Step 1. Choose a Set of Content Standards
and Develop Your Performance
Descriptions and Expectations
Just as you started with a standard or set of standards to drive your
lesson plan development, so too do you start with content standards to
develop your assessments. Standards have learning expectations that
generally fall into one of these categories:
You can name your performance standards anything you want, and you are not
restricted to three levels:
- concepts and information (what students should know);
- skills (what students should be able to do);
- communication (how students can articulate concepts and skills);
- transfer (how they can apply information and skills in new ways or to
different subject matters).
What is important is that your building or district has a common
understanding and usage of each performance standard in assessing
student work. You need to clearly articulate what each performance
standard looks like in practice. Two ways to articulate standards are:
- emerging, proficient, exceptional; or
- 1, 2, 3, 4, 5; or
- beginning, developing, accomplished, exemplary; or
- A, B, C, D, F.
The key to effective performance and valid scoring is setting standards
and criteria in advance. Scoring criteria make public what is being
judged and the standards for acceptable performance and let students
know exactly what they need to do to get a particular rating.
- clearly stated quality indicators or performance descriptions of what
each standard represents; and/or
- samples of student work, or anchors, that
demonstrate how the sample met or did not meet the performance standards.
Tip: Be sure your performance descriptions and
quality indicators are aligned with the content standard being addressed. One
easy way to check this is to see whether the verbs in each statement mean the
same thing, e.g., interpret = explain or present the meaning.
Scoring Performance Tasks and Using Rubrics
A rubric is an assessment scoring guide that describes student work
at different levels of performance. A rubric gives students feedback
on their performance. It tells them what the lesson or teacher expects
and what they need to do in order to improve their performance.
Teachers can use "anchors" as examples of each performance standard.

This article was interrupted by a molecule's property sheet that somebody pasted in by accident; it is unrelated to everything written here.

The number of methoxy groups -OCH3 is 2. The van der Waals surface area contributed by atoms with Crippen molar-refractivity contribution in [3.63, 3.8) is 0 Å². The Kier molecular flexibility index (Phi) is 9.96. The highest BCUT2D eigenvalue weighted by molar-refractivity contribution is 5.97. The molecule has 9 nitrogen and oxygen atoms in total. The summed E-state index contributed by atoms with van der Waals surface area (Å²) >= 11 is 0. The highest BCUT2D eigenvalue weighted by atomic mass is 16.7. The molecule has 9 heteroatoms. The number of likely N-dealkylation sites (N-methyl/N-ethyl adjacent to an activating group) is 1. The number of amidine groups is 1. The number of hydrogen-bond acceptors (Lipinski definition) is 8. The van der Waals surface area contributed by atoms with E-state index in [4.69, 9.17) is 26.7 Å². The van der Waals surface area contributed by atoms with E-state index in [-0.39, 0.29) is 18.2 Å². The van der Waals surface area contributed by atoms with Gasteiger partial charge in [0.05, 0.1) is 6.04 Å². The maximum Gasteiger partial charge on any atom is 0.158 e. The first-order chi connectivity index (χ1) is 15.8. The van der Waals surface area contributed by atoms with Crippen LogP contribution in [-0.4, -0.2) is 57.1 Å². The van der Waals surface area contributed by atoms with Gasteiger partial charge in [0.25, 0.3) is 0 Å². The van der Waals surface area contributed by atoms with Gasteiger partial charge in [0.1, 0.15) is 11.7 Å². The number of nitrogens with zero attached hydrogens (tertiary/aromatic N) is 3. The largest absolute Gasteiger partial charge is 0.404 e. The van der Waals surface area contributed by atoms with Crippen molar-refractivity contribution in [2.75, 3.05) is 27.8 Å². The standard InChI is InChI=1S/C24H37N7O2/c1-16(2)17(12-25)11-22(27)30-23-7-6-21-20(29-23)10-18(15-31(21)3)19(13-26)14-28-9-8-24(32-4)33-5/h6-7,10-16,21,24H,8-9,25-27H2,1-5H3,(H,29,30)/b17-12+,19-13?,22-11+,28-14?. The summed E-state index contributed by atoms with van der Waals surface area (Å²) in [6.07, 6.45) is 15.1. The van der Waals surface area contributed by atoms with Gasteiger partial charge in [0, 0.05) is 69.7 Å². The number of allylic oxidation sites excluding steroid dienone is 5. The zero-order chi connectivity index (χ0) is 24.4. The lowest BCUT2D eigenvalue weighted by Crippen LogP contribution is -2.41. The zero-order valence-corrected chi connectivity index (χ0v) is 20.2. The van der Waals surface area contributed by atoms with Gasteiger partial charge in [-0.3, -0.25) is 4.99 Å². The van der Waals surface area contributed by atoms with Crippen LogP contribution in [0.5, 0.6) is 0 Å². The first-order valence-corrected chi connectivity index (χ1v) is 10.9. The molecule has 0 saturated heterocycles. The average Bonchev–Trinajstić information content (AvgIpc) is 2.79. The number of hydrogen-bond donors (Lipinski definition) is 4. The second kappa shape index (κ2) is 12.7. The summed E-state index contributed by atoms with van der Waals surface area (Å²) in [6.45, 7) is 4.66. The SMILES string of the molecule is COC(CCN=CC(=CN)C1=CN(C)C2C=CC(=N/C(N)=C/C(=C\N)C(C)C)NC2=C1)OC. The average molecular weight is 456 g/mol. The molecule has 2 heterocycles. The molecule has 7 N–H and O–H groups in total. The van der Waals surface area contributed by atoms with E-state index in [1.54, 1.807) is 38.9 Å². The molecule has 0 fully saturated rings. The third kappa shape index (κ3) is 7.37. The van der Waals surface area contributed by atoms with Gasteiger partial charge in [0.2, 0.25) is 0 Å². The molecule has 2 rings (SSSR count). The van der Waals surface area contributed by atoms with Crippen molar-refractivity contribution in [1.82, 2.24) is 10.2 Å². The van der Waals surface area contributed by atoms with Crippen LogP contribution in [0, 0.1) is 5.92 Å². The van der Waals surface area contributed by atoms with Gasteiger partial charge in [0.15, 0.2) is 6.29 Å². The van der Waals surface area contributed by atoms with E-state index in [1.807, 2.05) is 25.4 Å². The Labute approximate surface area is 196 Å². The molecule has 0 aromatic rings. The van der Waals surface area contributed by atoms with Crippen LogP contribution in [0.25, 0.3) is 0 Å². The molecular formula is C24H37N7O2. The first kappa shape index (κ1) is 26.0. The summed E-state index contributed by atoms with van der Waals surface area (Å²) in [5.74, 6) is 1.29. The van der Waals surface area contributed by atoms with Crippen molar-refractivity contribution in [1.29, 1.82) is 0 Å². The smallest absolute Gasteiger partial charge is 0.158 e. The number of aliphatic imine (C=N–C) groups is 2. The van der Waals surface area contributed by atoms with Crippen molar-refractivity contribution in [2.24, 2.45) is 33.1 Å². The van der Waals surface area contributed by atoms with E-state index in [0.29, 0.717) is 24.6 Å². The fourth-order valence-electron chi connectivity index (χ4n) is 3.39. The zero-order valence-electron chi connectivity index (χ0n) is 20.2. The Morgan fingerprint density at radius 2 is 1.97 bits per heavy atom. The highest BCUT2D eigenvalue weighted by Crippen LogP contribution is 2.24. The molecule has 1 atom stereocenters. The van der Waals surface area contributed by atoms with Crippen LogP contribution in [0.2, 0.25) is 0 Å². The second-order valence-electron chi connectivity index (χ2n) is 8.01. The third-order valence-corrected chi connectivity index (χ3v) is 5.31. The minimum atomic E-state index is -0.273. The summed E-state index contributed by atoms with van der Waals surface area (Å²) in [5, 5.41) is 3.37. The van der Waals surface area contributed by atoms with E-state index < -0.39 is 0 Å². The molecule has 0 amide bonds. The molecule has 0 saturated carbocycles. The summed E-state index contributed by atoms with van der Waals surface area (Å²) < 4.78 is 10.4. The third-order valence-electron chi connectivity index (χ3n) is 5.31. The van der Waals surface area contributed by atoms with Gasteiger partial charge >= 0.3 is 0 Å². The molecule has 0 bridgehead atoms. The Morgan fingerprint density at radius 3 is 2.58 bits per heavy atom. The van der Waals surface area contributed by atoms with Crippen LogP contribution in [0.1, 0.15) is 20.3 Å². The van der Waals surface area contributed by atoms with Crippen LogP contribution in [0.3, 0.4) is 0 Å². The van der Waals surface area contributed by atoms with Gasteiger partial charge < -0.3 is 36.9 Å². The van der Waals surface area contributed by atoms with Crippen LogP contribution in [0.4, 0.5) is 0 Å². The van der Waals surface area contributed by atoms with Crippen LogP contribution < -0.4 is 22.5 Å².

Anchors can be used as exhibits for explaining how a product did or did
not meet a performance standard.
A typical rubric:
There are two types of rubrics: analytic or trait and holistic.
- specifically articulates the criteria of the knowledge and skills to be
- contains a scale of possible points to be assigned (describes a
range of quality); and
- provides quality indicators for each level of
analytic or trait rubric consists of a set of separate criteria to
assess a piece of work. Rather than describing exemplary performance
holistically, an analytic rubric assesses specific parts of the work
separately (e.g., grammar, content, word usage, etc.).
holistic rubric is used to measure the overall effect of a piece of
work with a set of appropriate guidelines. Contrary to an analytic or
trait rubric, a holistic rubric does not measure the work's parts.
Why use Rubrics?
Rubrics articulate what students are to learn and the quality of student
performance that is "acceptable." Focusing attention on performance
standards allows teachers to provide students with more usable and timely
feedback. (See Step 4.)
Questions to Consider
Just like student work, a rubric must undergo a process of review
and improvement in order to be exemplary. Consider the following
when you construct your scoring rubrics.
- Are your rubrics aligned with the content standards (essential skills)
and performance standards (levels of understanding) of the lesson?
- Have you developed quality indicators or descriptions of each
performance standard that represent what each standard represents?
- Do the quality indicators represent a smooth continuum of performance
so as to convey that high-quality work is possible through the steps
of review, feedback, and improvement?
- Is there an example, performance description, or anchor of what
each performance standard looks like in practice? (Consider using
anchors from one student's work that underwent review and improvement to reach excellence.)
- Does the highest point on the scale describe genuinely challenging
(yet attainable) performance?
To Step 2: Decide How You Will Communicate Performance
Expectations to Students, Parents, and Others Who Are Interested
Revised August 25, 2005
Copyright © 2000, RMC Research Corporation